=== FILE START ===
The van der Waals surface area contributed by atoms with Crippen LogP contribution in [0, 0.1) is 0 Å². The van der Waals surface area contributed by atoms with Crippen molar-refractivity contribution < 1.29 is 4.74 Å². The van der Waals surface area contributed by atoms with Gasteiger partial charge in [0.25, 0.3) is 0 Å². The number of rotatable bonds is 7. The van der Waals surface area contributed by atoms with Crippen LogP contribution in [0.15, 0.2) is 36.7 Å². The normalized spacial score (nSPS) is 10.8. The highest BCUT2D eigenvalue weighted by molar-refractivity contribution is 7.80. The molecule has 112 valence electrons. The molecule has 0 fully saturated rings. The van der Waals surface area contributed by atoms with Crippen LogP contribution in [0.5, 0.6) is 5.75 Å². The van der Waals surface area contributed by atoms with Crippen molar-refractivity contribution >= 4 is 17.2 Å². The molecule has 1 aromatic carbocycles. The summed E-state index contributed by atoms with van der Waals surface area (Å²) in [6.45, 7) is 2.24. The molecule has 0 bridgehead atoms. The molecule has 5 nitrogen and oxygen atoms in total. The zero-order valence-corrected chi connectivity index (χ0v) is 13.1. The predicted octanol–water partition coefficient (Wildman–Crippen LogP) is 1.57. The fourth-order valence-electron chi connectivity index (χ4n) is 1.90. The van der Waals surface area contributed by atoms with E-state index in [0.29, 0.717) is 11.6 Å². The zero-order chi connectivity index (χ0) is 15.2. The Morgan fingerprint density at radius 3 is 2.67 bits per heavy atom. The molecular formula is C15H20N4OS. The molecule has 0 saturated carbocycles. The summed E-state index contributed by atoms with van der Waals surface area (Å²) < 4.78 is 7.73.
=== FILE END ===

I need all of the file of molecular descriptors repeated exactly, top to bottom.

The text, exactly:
The van der Waals surface area contributed by atoms with Crippen LogP contribution in [0, 0.1) is 0 Å². The van der Waals surface area contributed by atoms with Crippen molar-refractivity contribution < 1.29 is 4.74 Å². The van der Waals surface area contributed by atoms with Gasteiger partial charge in [0.25, 0.3) is 0 Å². The number of rotatable bonds is 7. The van der Waals surface area contributed by atoms with Crippen LogP contribution in [0.15, 0.2) is 36.7 Å². The normalized spacial score (nSPS) is 10.8. The highest BCUT2D eigenvalue weighted by molar-refractivity contribution is 7.80. The molecule has 112 valence electrons. The molecule has 0 fully saturated rings. The van der Waals surface area contributed by atoms with Crippen LogP contribution in [0.5, 0.6) is 5.75 Å². The van der Waals surface area contributed by atoms with Crippen molar-refractivity contribution >= 4 is 17.2 Å². The molecule has 1 aromatic carbocycles. The summed E-state index contributed by atoms with van der Waals surface area (Å²) in [6.45, 7) is 2.24. The molecule has 0 bridgehead atoms. The molecule has 5 nitrogen and oxygen atoms in total. The zero-order valence-corrected chi connectivity index (χ0v) is 13.1. The predicted octanol–water partition coefficient (Wildman–Crippen LogP) is 1.57. The fourth-order valence-electron chi connectivity index (χ4n) is 1.90. The van der Waals surface area contributed by atoms with E-state index in [0.29, 0.717) is 11.6 Å². The zero-order chi connectivity index (χ0) is 15.2. The Morgan fingerprint density at radius 3 is 2.67 bits per heavy atom. The molecular formula is C15H20N4OS. The molecule has 0 saturated carbocycles. The summed E-state index contributed by atoms with van der Waals surface area (Å²) < 4.78 is 7.73.